Heroes of the skies
Comrades in arms, partners in business, friends for life.
Don Laubman, 91, and Doug Lindsay, 90, have known each other 70 years, their careers crossing repeatedly and leading them both, ultimately, to Red Deer.
Both enlisted in the Royal Canadian Air Force in late 1939 after boyhoods in which they were fascinated by flight.
“I loved flying,” said Laubman, Lindsay nodding in agreement.
Born in Provost, Laubman grew up in Edmonton watching airport takeoffs and landings.
Lindsay, an Arnprior, Ont., native, had a flying neighbour who took him up and let him pilot often.
After earning their wings, they became flight instructors until they enthusiastically joined overseas fighter squadrons in 1943.
“We met in England as part of a group,” recalls Lindsay.
“My squadron was posted only eight km from Don’s. The air force did everything alphabetically back then and Lindsay wasn’t far behind Laubman for pay parades. We got to know each other well there.”
Getting to know the Germans wasn’t as easy.
“Ninety-five per cent of the time we didn’t see a damn thing,” said Laubman.
“Probably 97 per cent,” added Lindsay of their twice, sometimes thrice, daily patrols in Spitfires.
Laubman’s first encounter yielded “beautiful pictures” and no kill: he’d fired a camera instead of his guns. When superiors saw the film, they mistook glinting sunlight off the German’s wings for hits.
“I was awarded damage and never fired a shot!”
His contact with the enemy was sporadic until flying over Holland during Rhine River bridge battles, when the Nazis sent hundreds of planes to keep the Allies out of Germany.
In four September 1944 missions over two days, Laubman downed seven enemy planes, a feat earning him the Distinguished Flying Cross. By war’s end, he had destroyed 15 and damaged three, becoming Canada’s fourth ranking ace.
Lindsay shot down three planes in under two minutes on July 2, 1944, when his squadron and another faced the enemy over Normandy.
“I had quite a tussle with that third one. Eight of us had been mixed up with about 20 planes and then there was dead silence. I went home by myself.”
He was awarded the Distinguished Flying Cross, finishing the war with eight destroyed and five damaged.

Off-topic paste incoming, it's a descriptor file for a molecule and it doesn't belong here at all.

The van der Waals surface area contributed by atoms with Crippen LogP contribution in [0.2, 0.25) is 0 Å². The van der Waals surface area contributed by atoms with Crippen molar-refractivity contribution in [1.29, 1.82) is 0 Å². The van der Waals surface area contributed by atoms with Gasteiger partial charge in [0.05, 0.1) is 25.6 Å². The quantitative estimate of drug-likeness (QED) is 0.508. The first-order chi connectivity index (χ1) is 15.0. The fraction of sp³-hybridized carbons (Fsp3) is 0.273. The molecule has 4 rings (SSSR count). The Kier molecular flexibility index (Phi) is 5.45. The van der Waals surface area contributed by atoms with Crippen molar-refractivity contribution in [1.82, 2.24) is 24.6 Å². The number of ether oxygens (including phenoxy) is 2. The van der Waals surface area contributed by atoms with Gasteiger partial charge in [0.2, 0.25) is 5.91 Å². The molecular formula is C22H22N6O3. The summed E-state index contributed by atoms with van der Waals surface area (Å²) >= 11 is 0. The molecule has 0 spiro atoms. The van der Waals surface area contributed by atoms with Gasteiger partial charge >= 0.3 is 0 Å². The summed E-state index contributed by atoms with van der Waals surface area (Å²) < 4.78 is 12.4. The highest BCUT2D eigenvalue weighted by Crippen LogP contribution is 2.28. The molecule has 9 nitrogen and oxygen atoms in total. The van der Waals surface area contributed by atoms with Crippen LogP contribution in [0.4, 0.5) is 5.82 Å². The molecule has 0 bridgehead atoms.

Neither man feels remorse for doing their duty.
“I was shooting at an airplane, not an individual,” Lindsay said frankly.
“I tried to overlook the fact there’s a human being in that machine,” said Laubman.
“You’re in another state. You’re just locked onto that guy. It’s an amazing sensation.”
On one patrol, Lindsay saw that intense focus turn fatal.
“A young American flying with us strafed a convoy and he flew right into it. It was his first mission.”
Laubman was briefly a prisoner of war before the war’s end in May 1945. He attacked two gas trucks and both exploded, damaging his Spitfire and forcing him to bail out. Hitler Youth brandishing Luger pistols captured him and in three weeks of captivity, he was briefly held with other Canadians who were captured at Dieppe.
Both men re-enlisted after returning to Canada to continue their military careers.
Lindsay was one of 22 Canadians to fly F-86 Sabre jets with Americans during the Korean War. He flew 50 missions, destroying two Chinese MiGs and damaging two more. He also led the RCAF formation flyover during Queen Elizabeth II’s Coronation Review in 1953.
Now fast friends, both commanded squadrons through the 1950s and ’60s, and their paths crossed often.
“I took over from Don at the Pentagon (and) we were at staff college together.”
By 1972, now lieutenant general Laubman was chief of personnel at Canadian Forces headquarters, promoted from command of Canadian Forces in Europe. Lindsay was a colonel posted to Tacoma, Wash.
“Don called me and said, ‘I think it’s time we got out of the air force.’ ”
When Lindsay built his cottage on the same Ontario lake as Laubman, “All the materials I bought except the lumber came from Canadian Tire.”
Already expanding westward, Canadian Tire gave them a franchise in Thompson, Man. Lindsay credits his wife Anne and Don’s spouse Margaret for helping make the rundown store a success.
“They unloaded freight by hand, cleaned, whatever it took.”
They opened a new store in Saskatoon, then split so Lindsay could open another in Moose Jaw. Laubman opened Red Deer’s store in 1979 and before retiring, sold it to Lindsay in 1986. Lindsay retired himself in 1991.
They both now live in Red Deer.
Both veterans respond to student questions about their service, downplaying any exploits.
“They’re more interested in details like where did I sleep and what did I eat,” said Lindsay.
They praise the efforts of Sylvan Lake’s Allan Cameron, whose Veterans Voices of Canada non-profit group interviews veterans on camera about their experiences.
“It’s important to get that record for the kids,” said Lindsay.